Learn more

A fertility awareness app

Fertility Awareness

Fertility awareness-based methods—or natural family planning—are all about tracking a person's menstrual cycle to determine the days that they can get pregnant. To know when those days are, people need to pay very close attention to their body and its patterns.

Learn more

An image of the birth control sponge

Sponge

The sponge is a round piece of white plastic foam with a little dimple on one side and a nylon loop across the top. It's pretty small—just two inches across—and is inserted way up in the vagina before having sex. The sponge works in two ways: it blocks the cervix to keep sperm from getting into the uterus, and it continuously releases spermicide.

Learn more

An open tube of spermicide.

Spermicide

“Spermicide” describes a bunch of different creams, films, foams, gels, and suppositories that contain chemicals that stop sperm from moving. Inserted deep in the vagina, so it also keeps sperm from getting through the cervix and into the uterus.

Learn more

An image of a party popper

Withdrawal

Withdrawal is the oldest form of birth control on the planet. There's not much to explain, really. The penis-owner pulls out before they ejaculate. End of story. Some people call withdrawal the “pull out method.” Or other people call it “coitus interruptus.” The key thing to remember is this: it must be done right—every single time—for withdrawal to be effective.

Learn more

An image of a cord tied in a knot

Sterilization

Sterilization is a procedure that closes or blocks the fallopian tubes so a person can't get pregnant. Penis owners also have a sterilization option—a vasectomy blocks the tubes that carry sperm. It's even safer and more effective than tubal sterilization. Talk to a health care provider to learn more and be sure to ask about state and federal requirements, such as age restrictions and waiting periods.

Learn more

An icon of a locked lock

"Not right now"

“Not right now” is another way of saying “no vaginal sex.” It’s a great method as far as effectiveness is concerned—but only if used 100% of the time can it be guaranteed to work. And if someone is avoiding sexual activity altogether, they'll be safe from STIs too. But it does involve a whole lot of self-control.

Learn more

An image of an emergency contraception pill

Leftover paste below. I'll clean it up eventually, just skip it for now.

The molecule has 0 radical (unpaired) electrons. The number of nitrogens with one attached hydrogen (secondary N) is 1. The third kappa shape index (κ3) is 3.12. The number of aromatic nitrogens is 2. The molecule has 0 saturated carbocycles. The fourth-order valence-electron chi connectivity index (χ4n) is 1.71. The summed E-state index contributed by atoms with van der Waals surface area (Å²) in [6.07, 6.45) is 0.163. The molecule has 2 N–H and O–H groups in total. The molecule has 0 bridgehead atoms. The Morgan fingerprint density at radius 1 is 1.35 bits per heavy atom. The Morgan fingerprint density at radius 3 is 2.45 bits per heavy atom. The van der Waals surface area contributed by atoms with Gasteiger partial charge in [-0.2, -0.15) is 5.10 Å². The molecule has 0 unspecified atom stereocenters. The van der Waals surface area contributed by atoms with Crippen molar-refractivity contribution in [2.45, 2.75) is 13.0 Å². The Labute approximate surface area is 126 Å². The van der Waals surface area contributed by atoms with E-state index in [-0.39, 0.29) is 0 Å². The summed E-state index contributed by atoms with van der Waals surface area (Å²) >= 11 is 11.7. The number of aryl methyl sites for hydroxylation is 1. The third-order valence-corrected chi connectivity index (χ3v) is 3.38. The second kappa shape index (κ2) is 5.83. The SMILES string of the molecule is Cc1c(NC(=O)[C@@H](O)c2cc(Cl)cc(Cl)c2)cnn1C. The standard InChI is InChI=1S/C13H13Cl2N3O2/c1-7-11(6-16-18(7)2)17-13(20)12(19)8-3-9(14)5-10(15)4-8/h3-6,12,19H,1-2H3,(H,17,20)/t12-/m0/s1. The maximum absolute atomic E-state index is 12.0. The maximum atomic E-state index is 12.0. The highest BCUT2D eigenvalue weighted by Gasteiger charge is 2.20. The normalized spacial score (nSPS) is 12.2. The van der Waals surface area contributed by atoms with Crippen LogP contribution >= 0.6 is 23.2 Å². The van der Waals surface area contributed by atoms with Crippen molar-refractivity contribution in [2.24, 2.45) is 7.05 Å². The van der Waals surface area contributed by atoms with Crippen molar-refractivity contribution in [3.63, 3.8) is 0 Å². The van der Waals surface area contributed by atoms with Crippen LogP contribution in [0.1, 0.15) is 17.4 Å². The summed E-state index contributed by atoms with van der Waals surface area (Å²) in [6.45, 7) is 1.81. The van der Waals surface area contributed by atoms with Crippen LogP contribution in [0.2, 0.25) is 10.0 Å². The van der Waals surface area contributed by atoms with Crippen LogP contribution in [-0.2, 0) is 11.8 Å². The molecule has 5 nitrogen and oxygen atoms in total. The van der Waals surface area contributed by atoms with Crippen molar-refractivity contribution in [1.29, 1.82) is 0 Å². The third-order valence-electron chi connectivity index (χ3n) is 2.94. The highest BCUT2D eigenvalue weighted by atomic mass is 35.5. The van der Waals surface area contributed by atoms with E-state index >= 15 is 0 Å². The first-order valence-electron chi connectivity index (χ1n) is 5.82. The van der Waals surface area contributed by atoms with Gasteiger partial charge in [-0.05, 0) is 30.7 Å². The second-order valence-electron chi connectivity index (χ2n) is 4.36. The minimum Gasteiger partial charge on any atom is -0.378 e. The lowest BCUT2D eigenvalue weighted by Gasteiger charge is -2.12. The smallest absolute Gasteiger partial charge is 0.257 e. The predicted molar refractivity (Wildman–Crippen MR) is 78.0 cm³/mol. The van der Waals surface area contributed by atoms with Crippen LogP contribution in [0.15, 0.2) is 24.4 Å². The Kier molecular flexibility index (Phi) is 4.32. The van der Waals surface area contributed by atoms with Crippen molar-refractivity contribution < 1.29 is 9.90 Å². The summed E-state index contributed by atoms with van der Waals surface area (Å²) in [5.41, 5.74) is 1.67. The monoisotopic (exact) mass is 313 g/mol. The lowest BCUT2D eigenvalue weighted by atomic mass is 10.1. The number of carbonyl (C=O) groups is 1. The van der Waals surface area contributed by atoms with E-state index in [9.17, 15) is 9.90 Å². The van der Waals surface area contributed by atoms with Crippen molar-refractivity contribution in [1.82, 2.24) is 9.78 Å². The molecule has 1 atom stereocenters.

Emergency Contraception

Emergency Contraception (EC) can stop a pregnancy before it starts. That means the EC pills are not the same as the abortion pill. There are four types of EC to choose from and they all work up to 5 days (or 120 hours) after unprotected sex. But use it sooner rather than later to reduce the possibility of getting pregnant.

Learn more

Two IUDs next to each other

IUD (Intrauterine Device)

The IUD is a small, t-shaped piece of plastic that gets put into the uterus to disrupt the way sperm moves and prevent them from fertilizing an egg. IUDs offer between three and 12 years of protection depending on the type and can be removed at any time, for any reason. In the US, there are five IUDs: Mirena, Paragard, Skyla, Liletta, and Kyleena.

Learn more

An image of an implant next to a single matchstick for a size comparison

Implant (Nexplanon)

The implant ( brand name Nexplanon; previously Implanon) is a small rod that's inserted under the skin of a person's upper arm. It's so small, in fact, most people can't see it once it's inserted—which means it is a very private method. The implant releases progestin, a hormone that keeps the ovaries from releasing eggs and thickens cervical mucus—which helps block sperm from getting to the egg in the first place. It prevents pregnancy for up to four years

Learn more

An image of a cord tied in a knot

Sterilization

Sterilization is a procedure that closes or blocks the fallopian tubes so a person can't get pregnant. Penis owners also have a sterilization option—a vasectomy blocks the tubes that carry sperm. It's even safer and more effective than tubal sterilization. Talk to a health care provider to learn more and be sure to ask about state and federal requirements, such as age restrictions and waiting periods.

Learn more

An icon of a locked lock

"Not right now"

“Not right now” is another way of saying “no vaginal sex.” It’s a great method as far as effectiveness is concerned—but only if used 100% of the time can it be guaranteed to work. And if someone is avoiding sexual activity altogether, they'll be safe from STIs too. But it does involve a whole lot of self-control.

Learn more

an image of a condom

Condom

Condoms are one of the most popular forms of birth control. They slip over the penis to prevent pregnancy and lower the risk of STIs by keeping sperm inside the condom and out of the vagina. (There are also internal condoms that go inside the vagina.) Condoms come in hundreds of shapes and sizes, with lube and without.

Learn more

An image of an internal condom

Internal Condom